Originally Posted by HPSInc
from what I have seen before I went into business and again now as a business owner that as far as helpers go (not foremans) that starting guys at 13 or 14 bucks doesn't make them any better than a guy at 9 or 10 to start. Ive been through enough people to see already that I can pay a guy 14 and he can totally suck and whines all day, and I can pay another guy 10 and he can be a real workhorse and never complain. I think it boils down to eventually paying that workhorse enough to stick around. But initially I don't think starting pay will necessarily find you a better employee. some guys care and some never will.
I'd certainly agree with you here. One of the best lessons ever taught to me was when I was working in a car dealership back in my teens by the GM of the dealership. Long story short, it was time to clock out and a salesman pulls a new car into the wash bay to be cleaned up for the customer. Two guys I worked with said screw it and complained that they don't make enough to be putting in extra time. Two minutes later the GM of the dealership comes back there in his dress cloths and him and I are washing the car while the two of them watch. Then, to dig themselves in a deeper hole they make the remark about how they're under paid. The GM looks at them and says, "If you can't do a $9/hour job well, why would I pay you $12/hour?", dead silence. They were both fired. You can't ever pay a good employee enough, you can't ever pay a bad on too little. I think it's good practice to start people out at a low, but fair wage and raise their pay as warranted or fire them because keeping the bad ones isn't worth it.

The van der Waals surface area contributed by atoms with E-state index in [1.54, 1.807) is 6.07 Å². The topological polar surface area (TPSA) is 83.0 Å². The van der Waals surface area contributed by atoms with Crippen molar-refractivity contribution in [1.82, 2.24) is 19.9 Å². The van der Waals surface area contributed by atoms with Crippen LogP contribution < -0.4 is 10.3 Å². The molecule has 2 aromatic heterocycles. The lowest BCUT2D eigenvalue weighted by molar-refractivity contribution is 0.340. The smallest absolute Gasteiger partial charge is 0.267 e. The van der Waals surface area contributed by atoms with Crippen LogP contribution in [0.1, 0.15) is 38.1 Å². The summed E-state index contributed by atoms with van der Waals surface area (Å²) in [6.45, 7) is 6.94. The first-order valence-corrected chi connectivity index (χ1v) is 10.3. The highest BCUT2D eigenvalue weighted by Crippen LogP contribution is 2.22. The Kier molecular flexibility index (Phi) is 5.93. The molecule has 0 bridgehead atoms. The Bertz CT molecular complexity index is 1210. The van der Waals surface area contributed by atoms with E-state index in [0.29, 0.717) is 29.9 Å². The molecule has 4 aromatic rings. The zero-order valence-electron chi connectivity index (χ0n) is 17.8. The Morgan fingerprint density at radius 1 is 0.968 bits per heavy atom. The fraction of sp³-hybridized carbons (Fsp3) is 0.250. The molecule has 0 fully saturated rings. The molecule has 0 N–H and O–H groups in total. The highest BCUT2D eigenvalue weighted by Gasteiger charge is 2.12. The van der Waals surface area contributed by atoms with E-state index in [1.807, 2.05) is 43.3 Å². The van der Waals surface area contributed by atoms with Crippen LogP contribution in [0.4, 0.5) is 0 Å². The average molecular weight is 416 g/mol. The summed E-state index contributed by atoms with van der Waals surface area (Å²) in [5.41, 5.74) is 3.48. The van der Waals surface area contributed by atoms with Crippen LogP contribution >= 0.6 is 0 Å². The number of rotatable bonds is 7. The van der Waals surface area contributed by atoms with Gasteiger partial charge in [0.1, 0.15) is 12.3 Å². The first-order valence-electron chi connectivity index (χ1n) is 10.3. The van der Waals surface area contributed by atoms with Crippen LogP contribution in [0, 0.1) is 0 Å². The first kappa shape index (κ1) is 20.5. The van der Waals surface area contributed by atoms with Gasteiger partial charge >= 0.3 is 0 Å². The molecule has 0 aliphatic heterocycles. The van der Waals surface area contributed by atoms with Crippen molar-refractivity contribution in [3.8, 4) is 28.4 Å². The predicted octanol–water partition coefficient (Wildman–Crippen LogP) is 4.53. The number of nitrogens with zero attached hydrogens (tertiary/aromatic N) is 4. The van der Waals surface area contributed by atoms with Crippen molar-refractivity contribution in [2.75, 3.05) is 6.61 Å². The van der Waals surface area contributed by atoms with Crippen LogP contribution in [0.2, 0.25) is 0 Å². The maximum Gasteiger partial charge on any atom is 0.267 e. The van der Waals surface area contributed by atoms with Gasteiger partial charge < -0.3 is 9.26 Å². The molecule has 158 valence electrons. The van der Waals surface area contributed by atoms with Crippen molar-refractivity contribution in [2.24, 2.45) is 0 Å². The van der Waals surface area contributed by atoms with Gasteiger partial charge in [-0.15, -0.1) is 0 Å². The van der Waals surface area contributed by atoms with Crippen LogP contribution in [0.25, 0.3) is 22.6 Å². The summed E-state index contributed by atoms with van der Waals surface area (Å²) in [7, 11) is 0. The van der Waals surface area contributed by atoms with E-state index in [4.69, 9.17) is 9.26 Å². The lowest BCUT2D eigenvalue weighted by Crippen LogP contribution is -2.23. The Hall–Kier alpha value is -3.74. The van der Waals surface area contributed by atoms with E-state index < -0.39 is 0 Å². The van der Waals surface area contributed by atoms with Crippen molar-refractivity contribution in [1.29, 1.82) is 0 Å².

Another old boss I had when I was in college didn't pay much, but he made it so those of us who worked for him and his wife always felt appreciated and they were always doing special stuff for us. I was 800 miles away from my closest family while I was in college, but they always made it a point to celebrate birthdays and holidays with me. The business he was in, he was ALWAYS getting invited to go on hunts. I can't count the number of duck hunts I got to go on at some incredible duck hunting clubs in Mississippi and Arkansas while working with him. Everyone who worked there WANTED to do every job to the best of their ability and it had nothing to do with our paychecks, we had a good boss who knew how to motivate people. Money is a poor motivational tool.